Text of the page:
Superior protective effects of in vitro propagated green garlic against hydrogen peroxide-induced cytotoxicity in human hepatoma cells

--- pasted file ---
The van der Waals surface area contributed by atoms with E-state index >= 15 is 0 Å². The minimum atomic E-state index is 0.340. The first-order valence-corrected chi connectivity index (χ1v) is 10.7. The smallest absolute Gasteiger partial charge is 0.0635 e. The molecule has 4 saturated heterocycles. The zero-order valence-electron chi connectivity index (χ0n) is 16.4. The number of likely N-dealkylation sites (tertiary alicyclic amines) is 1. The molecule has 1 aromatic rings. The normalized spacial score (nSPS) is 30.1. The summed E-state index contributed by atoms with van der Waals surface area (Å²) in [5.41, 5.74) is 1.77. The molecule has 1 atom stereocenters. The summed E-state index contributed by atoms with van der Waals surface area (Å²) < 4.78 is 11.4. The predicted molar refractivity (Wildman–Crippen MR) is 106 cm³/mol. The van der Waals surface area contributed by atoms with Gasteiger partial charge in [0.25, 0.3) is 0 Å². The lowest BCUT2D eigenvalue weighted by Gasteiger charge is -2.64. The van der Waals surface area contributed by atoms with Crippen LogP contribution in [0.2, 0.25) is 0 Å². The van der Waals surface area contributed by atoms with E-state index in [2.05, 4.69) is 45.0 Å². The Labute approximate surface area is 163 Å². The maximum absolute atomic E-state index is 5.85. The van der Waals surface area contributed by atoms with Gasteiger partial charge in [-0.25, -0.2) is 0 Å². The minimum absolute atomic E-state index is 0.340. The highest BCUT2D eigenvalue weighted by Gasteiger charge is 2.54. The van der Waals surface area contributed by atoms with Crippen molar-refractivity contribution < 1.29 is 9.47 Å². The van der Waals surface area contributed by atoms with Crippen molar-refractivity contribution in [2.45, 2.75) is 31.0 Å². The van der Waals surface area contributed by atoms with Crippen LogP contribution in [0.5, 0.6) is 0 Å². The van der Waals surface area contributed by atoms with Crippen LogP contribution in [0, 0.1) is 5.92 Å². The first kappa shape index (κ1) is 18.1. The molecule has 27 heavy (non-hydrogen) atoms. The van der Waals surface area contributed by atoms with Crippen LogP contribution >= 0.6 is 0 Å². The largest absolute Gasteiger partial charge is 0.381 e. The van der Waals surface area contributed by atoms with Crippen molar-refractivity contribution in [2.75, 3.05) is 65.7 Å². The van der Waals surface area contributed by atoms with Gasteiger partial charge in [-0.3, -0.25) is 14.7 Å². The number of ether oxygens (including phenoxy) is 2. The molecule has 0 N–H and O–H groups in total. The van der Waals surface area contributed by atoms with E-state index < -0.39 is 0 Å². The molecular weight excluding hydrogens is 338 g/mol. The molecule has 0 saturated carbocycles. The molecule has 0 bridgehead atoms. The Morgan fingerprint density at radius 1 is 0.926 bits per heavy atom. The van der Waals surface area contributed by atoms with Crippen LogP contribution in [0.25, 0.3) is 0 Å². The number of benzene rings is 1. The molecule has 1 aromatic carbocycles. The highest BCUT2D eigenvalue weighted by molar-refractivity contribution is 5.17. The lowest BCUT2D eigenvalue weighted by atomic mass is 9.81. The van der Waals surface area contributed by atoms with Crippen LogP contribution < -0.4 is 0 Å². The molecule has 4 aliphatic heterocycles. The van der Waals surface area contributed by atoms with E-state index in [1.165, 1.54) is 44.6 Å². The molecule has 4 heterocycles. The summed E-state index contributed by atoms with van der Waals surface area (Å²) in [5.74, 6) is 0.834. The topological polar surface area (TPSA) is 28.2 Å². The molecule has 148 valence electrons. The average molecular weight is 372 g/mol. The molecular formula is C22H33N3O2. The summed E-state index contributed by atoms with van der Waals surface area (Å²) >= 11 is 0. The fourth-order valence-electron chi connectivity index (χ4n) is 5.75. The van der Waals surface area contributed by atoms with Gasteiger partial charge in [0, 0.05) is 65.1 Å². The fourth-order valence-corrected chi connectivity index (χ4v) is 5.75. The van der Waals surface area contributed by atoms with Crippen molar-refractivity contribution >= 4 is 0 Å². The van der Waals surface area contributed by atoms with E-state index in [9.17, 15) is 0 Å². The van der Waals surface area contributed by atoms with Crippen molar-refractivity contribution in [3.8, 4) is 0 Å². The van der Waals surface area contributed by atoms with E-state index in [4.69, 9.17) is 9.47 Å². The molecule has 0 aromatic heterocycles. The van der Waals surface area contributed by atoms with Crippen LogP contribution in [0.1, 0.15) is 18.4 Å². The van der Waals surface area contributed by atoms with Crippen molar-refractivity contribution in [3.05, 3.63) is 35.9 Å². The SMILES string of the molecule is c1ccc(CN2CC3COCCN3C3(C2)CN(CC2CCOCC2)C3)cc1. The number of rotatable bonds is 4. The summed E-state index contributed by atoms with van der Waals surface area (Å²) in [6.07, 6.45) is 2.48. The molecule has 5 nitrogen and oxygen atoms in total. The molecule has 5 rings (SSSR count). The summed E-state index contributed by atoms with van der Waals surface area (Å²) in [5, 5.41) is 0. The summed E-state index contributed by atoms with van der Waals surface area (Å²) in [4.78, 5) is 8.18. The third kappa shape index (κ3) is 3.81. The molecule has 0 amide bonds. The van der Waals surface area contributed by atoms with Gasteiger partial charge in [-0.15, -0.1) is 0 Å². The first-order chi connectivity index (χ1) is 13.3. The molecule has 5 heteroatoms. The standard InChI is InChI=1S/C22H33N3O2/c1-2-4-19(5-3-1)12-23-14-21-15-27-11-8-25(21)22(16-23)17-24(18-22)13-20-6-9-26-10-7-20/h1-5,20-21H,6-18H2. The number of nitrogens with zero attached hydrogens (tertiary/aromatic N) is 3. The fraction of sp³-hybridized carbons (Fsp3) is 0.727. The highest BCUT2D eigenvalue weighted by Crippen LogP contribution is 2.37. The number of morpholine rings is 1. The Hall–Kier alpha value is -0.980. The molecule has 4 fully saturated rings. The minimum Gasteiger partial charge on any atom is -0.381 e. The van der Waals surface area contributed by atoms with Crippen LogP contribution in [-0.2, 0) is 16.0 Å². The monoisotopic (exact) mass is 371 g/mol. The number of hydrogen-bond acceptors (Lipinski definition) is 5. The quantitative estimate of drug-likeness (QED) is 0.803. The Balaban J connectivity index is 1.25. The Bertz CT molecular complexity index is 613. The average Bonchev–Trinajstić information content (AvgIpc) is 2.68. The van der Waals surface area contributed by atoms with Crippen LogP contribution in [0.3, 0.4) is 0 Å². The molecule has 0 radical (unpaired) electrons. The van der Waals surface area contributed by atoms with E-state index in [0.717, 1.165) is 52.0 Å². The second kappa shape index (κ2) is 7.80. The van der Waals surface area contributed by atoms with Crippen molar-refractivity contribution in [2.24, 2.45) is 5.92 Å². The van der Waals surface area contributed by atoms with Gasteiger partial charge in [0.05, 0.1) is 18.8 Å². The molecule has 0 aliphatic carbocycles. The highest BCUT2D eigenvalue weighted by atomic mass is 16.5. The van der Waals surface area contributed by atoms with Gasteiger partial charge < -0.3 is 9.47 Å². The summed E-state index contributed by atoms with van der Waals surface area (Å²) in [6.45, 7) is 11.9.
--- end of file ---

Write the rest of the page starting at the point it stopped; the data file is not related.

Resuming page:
Garlic is a valuable source material for medicines due to its known antitumor, hypolipidaemic, antioxidant, and immunomodulatory effects. This study compares the protective effects of conventionally grown (CG) and in vitro propagated garlic (PG) against hydrogen peroxide-induced cytotoxicity in HepG2 cells and their antioxidant activity. Garlic used in this study was obtained by planting garlic cloves or by planting the transplants of PG directly in the field. At the end of the vegetation period, CG and PG were sampled and extracts prepared for the experiment. Compared to conventionally grown garlic bulbs, PG leafy part yielded significantly higher content of polyphenols, flavonoids and alliin, and also showed equal or higher antioxidant activity, measured by the cell viability test, GSH and ROS level. Moreover, PG can be produced in less time (shorter vegetation period) and with significantly less material (cloves). Significantly higher content of alliin, polyphenols, and flavonoids and significantly higher yield of plant biomass in PG has a great potential to become a new production model with improved garlic properties as a medicine material.